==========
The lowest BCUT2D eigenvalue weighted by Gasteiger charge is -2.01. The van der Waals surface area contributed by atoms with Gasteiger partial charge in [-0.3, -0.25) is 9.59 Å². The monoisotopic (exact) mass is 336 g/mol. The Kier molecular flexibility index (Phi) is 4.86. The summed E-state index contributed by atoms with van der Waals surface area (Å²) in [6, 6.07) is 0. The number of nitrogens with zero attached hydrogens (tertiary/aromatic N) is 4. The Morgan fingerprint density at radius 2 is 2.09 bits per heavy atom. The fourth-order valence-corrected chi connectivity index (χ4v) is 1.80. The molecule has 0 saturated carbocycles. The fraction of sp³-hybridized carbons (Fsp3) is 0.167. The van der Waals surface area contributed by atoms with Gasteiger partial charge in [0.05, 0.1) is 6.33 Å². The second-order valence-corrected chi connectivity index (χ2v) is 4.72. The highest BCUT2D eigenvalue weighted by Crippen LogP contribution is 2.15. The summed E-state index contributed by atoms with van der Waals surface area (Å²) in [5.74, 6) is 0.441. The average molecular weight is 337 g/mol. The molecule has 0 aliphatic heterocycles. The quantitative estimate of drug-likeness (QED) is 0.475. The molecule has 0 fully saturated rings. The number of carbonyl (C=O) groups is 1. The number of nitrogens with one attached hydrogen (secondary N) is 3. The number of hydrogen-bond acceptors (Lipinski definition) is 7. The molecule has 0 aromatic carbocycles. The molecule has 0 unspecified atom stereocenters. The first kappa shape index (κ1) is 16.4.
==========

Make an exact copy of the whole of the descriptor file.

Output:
The lowest BCUT2D eigenvalue weighted by Gasteiger charge is -2.01. The van der Waals surface area contributed by atoms with Gasteiger partial charge in [-0.3, -0.25) is 9.59 Å². The monoisotopic (exact) mass is 336 g/mol. The Kier molecular flexibility index (Phi) is 4.86. The summed E-state index contributed by atoms with van der Waals surface area (Å²) in [6, 6.07) is 0. The number of nitrogens with zero attached hydrogens (tertiary/aromatic N) is 4. The Morgan fingerprint density at radius 2 is 2.09 bits per heavy atom. The fourth-order valence-corrected chi connectivity index (χ4v) is 1.80. The molecule has 0 saturated carbocycles. The fraction of sp³-hybridized carbons (Fsp3) is 0.167. The van der Waals surface area contributed by atoms with Gasteiger partial charge in [0.05, 0.1) is 6.33 Å². The second-order valence-corrected chi connectivity index (χ2v) is 4.72. The highest BCUT2D eigenvalue weighted by Crippen LogP contribution is 2.15. The summed E-state index contributed by atoms with van der Waals surface area (Å²) in [5.74, 6) is 0.441. The average molecular weight is 337 g/mol. The molecule has 0 aliphatic heterocycles. The quantitative estimate of drug-likeness (QED) is 0.475. The molecule has 0 fully saturated rings. The number of carbonyl (C=O) groups is 1. The number of nitrogens with one attached hydrogen (secondary N) is 3. The number of hydrogen-bond acceptors (Lipinski definition) is 7. The molecule has 0 aromatic carbocycles. The molecule has 0 unspecified atom stereocenters. The first kappa shape index (κ1) is 16.4.